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Data center anti-DDoS package on tap from Arbor

Until now, Arbor's anti-DDoS Peakflow equipment targeted service providers

By , Network World
May 10, 2011 06:02 AM ET

Network World - Arbor Networks today announced security gear designed to work in the enterprise data center to detect and mitigate distributed denial-of-service (DDoS) attacks that crush network availability or tie up servers.

Until now, Arbor's anti-DDoS equipment, called Peakflow, has been aimed at Internet service providers, carriers and managed security providers so they can detect malicious traffic flows and filter them out upstream from the customer. In contrast, the Arbor Pravail Availability Protection System (APS) appliances unveiled today are intended for use in the customer data center in order to immediately stop at least some level of an incoming DDoS attack if not all of it. Arbor is also proposing a way that the new equipment will be able to communicate and work with the provider-operated Peakflow gear, if need be, to automate an anti-DDoS response.

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Arbor's idea about having the Pravail equipment share information with provider-operated Peakflow gear is groundbreaking. "This could create a hybrid type of solution," says Michael Suby, vice president of research in Frost & Sullivan's Stratecast division, adding there's a lot of discussion going on in the industry, including with some of Arbor's competitors, on how to move in this direction.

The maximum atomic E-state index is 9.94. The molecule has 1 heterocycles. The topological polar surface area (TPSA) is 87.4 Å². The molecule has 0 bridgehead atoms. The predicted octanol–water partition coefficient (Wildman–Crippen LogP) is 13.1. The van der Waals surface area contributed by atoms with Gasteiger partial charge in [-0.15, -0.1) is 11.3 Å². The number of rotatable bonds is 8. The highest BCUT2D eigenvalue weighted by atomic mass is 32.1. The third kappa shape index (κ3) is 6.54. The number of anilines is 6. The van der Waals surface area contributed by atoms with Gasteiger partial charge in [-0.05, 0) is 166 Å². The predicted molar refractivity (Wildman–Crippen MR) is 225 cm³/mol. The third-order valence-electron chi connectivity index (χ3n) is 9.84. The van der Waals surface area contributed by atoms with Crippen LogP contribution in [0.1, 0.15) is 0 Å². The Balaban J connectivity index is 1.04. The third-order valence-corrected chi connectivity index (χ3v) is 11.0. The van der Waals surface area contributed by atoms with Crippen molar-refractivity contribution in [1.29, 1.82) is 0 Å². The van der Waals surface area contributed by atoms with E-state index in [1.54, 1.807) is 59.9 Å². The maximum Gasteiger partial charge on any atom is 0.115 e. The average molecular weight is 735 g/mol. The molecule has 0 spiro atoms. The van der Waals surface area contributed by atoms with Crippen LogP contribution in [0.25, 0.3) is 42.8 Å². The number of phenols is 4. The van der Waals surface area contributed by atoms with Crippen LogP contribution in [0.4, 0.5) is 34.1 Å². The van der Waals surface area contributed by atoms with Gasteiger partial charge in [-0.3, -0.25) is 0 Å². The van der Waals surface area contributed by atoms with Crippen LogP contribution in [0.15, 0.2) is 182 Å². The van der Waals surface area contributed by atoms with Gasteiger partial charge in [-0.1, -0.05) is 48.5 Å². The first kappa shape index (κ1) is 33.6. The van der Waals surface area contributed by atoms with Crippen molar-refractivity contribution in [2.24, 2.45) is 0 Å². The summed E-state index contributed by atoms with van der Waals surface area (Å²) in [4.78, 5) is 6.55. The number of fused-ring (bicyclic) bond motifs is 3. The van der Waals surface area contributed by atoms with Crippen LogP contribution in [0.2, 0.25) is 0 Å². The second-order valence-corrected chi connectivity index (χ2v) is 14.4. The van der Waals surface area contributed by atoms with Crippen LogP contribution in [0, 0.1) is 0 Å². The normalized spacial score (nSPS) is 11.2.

Arbor executives say that with Pravail, the goal is to avoid the immediate crushing loss of bandwidth and server availability that comes with a DDoS attack.

Arbor say that since 2009 there has been a sharp increase in application-layer DoS attacks aimed at tying up Web, DNS and SMTP servers.

The Pravail APS line of appliances is designed to detect both large volumetric attacks and more subtle application layer denial-of-service attacks. The enterprise-focused anti-DDoS equipment, which Arbor says would typically be installed in front of the Internet firewall and near routers with upstream connections to providers, is expected to ship in the third quarter as a line of four anti-DDoS appliances supporting speeds from 2Gbps to 10Gbps.

The Pravail APS gear, going into beta this month, might not be able to stop all attacks that exceed bandwidth capability of the device, and there could still be a need to ask for assistance from a service provider capable of filtering out DDoS streams. Upstream filtering of DDoS attacks is something often provided today as a service by carriers such as AT&T and Verizon.

In an attack situation, it would be possible to use a technology Arbor is calling "cloud signaling" in which the Pravail APS appliance can automatically tell an Arbor Peakflow device at a service provider about a detected DoS problem and get upstream filtering help against it, says Colin Doherty, president and CEO of Arbor Networks.

As part of that effort, Arbor also announced what it calls the "Cloud Signaling Coalition" of service providers supporting the technology aimed at shortening mitigation time through automated response and communications based on Peakflow receiving information from Pravail APS. So far, Arbor says service providers joining it include the Spanish carrier Telefonica and the Australian TelstraClear, plus others around the world like DU of Dubai, with more expected to be disclosed soon.

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